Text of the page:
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I'm not so sure why this entered my mind now, but it relates to an experience I had while reluctantly attending Midnight Mass last Christmas.

First a little background is needed: I was raised as a Roman Catholic, but haven't entirely believed in its doctrines for years. What started off as hard atheism gradually evolved into agnosticism. My reasons for this are explained briefly elsewhere.

As I sat in the pew on Christmas Eve the sheer number of people attending mass astounded me. Watching them in prayer filled me with a curiosity I hadn't felt before. Even though I didn't share the beliefs of the congregation I began to wonder what exactly it was that they were worshipping. There must be some note of truth in the teachings of the church that would allow for the kind of devotion one sees in situations such as these. What exactly is it that makes people devote themselves so heartily to one system of belief? Surely not all of them could believe everything existed as it was taught in the Bible. Not everything preached on its pages is worth putting one's heart into. What, then, could this power be that calls to so many people?

Eventually the idea came to me that perhaps what this faith gave to them was hope. Hope for something greater than man; something noble worth aspiring to. It doesn't entirely matter whether or not the reasons for these aspirations is false. The fact that something, whether it be a religion or a philosophy, can inspire the kind of motivation necessary to better oneself is the truly important thing. Religion may not hold anything for me, but for these people it does. And as long as people strive for something better, an ideal or a prayer, shouldn't that be what counts?

I didn't come to any conclusions that night, and I'm not sure that any definitive conclusion can really be made. Then again, I suppose that's why I remain an agnostic.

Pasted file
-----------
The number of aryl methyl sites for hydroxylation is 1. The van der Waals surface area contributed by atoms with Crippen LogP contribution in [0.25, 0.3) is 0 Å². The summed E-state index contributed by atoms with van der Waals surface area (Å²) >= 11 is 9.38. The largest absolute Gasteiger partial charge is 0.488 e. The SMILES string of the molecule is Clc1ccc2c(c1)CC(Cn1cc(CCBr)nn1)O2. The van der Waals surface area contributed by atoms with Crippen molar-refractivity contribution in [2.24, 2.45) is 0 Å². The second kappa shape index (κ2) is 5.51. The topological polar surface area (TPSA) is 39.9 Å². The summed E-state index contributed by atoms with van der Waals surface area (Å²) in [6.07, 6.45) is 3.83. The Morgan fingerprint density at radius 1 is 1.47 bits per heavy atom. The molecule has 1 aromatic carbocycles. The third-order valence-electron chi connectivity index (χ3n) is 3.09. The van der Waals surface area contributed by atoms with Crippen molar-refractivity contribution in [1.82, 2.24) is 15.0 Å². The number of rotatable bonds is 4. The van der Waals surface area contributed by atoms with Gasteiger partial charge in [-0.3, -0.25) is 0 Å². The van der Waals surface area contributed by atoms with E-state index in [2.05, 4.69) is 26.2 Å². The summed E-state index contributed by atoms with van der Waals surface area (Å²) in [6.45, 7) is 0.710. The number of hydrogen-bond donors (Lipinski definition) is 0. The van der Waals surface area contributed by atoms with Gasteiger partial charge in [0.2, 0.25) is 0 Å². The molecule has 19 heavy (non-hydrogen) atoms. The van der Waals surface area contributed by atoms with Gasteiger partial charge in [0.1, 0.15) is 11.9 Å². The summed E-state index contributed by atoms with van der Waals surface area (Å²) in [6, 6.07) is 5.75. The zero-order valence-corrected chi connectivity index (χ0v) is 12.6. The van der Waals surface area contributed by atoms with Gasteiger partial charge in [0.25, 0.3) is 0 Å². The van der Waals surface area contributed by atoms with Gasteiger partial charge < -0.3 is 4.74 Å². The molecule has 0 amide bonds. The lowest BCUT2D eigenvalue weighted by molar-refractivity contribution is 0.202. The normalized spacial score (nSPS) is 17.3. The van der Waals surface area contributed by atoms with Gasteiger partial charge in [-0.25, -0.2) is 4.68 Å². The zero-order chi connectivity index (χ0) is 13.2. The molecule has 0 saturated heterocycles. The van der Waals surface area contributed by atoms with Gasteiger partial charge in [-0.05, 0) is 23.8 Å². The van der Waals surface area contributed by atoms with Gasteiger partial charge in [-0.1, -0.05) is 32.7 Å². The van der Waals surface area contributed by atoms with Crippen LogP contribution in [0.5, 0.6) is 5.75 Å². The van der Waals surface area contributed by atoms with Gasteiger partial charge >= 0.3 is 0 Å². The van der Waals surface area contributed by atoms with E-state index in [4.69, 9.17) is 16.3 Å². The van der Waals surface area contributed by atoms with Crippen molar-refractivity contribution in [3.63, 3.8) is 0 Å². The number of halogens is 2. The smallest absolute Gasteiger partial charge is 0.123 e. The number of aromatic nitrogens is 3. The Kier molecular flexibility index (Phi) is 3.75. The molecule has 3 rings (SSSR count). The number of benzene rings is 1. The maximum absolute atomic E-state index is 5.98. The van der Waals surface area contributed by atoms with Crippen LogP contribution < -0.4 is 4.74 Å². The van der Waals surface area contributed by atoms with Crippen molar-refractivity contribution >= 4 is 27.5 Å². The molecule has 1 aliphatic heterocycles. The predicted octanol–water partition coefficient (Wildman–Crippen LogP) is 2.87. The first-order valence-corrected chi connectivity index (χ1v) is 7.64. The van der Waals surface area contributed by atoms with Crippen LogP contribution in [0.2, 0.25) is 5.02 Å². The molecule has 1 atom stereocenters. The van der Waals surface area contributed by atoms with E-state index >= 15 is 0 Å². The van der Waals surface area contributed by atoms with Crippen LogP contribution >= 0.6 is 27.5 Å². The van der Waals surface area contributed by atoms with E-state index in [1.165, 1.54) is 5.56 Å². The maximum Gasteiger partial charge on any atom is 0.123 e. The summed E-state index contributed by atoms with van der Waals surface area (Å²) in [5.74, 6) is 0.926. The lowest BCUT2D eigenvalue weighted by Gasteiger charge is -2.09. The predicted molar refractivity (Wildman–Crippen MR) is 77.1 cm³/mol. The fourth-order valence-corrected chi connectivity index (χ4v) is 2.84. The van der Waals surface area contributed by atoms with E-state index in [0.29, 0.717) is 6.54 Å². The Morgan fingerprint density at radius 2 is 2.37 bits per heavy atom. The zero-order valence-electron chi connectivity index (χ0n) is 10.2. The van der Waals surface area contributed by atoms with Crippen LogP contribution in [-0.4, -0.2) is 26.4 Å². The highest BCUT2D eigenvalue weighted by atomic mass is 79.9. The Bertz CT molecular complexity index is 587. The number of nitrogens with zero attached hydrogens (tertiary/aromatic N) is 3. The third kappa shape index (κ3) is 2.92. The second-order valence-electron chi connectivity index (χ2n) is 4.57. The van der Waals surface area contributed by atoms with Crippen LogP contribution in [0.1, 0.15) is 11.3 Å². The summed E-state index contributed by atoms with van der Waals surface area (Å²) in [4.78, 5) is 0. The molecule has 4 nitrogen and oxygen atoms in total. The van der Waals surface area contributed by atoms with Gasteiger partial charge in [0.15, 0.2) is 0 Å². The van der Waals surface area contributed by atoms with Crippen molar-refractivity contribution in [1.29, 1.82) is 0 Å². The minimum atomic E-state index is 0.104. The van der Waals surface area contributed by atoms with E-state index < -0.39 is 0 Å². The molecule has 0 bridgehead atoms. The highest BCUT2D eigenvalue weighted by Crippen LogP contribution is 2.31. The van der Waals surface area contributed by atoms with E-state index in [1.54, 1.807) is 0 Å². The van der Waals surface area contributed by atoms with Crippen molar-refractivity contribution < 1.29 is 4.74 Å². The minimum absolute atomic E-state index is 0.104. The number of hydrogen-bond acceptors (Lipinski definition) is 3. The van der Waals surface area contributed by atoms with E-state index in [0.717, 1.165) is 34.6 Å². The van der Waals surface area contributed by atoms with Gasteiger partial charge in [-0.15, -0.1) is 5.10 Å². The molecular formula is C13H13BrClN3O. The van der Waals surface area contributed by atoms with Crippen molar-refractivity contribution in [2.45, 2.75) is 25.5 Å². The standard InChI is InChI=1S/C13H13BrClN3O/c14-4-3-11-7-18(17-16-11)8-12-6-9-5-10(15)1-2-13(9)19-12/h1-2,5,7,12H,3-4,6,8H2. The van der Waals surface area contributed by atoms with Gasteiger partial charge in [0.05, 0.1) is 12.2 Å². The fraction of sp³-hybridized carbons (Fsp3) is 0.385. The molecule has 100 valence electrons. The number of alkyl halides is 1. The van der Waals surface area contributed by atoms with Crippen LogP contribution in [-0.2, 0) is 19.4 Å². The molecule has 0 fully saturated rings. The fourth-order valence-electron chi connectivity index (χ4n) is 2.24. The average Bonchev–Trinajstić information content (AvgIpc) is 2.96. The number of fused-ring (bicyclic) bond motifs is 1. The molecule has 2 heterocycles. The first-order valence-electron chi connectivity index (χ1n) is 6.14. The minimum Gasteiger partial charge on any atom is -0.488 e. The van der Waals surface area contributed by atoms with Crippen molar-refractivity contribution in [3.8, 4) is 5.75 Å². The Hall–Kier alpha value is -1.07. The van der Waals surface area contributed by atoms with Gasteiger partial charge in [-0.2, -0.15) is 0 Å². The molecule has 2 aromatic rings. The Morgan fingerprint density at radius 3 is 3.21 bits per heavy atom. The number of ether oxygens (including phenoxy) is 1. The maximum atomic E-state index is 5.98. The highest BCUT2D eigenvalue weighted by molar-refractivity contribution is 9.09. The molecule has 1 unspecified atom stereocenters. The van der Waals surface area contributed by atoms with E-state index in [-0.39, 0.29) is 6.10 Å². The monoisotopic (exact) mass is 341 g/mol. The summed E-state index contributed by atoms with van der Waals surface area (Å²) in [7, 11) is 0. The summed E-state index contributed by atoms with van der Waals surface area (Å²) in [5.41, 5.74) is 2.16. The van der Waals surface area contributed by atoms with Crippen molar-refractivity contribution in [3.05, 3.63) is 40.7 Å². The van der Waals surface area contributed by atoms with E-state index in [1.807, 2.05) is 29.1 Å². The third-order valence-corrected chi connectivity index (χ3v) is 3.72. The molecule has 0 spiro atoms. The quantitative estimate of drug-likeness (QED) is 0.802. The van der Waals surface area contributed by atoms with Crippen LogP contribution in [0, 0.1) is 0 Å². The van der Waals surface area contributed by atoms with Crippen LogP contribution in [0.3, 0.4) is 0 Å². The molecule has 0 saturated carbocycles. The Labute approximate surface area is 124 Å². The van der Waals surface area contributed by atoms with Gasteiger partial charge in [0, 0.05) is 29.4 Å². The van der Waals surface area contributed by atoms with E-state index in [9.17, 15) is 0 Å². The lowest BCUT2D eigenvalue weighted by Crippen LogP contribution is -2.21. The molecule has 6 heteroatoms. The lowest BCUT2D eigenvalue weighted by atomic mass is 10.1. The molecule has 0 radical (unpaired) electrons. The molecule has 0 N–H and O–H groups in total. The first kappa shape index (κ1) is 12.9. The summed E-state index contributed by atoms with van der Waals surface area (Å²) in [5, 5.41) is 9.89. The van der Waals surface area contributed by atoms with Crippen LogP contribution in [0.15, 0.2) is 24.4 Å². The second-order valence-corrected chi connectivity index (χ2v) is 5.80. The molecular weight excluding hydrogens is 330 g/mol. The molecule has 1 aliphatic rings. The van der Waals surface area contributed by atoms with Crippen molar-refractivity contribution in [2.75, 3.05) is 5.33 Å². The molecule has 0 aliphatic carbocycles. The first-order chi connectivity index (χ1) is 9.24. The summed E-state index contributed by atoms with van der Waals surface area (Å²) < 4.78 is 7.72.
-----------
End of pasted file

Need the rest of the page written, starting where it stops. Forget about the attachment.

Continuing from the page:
In the Roman Catholic Mass, the prayers where the congregation intercede for all humanity, also known as the General Intercessions.

While the wording of these prayers is not fixed, the general instructions of the Roman missal suggests the congregation should pray for 4 different things: the needs of the Church, for public authorities and the salvation of the world, for those oppressed by any need, for the local community (In the United States, in many churches, the priest may often open it up here to suggestions from the floor, and you'll hear individuals in the church offer up prayers (AKA intentions) for a particular family member, cause, or event.) In specific celebrations such as marriages or funerals, the series of intercessions often refer specifically to the occasion.

Historically, the general intercessions in the Mass were said for the church, the state, the poor, enemies, travellers, prisoners, but they were discontinued in the 6th century, except for an annual litany on Good Friday. They were restored to the Mass with the Novus Ordo of 1969.

You can recognize this part of the Mass by the following:

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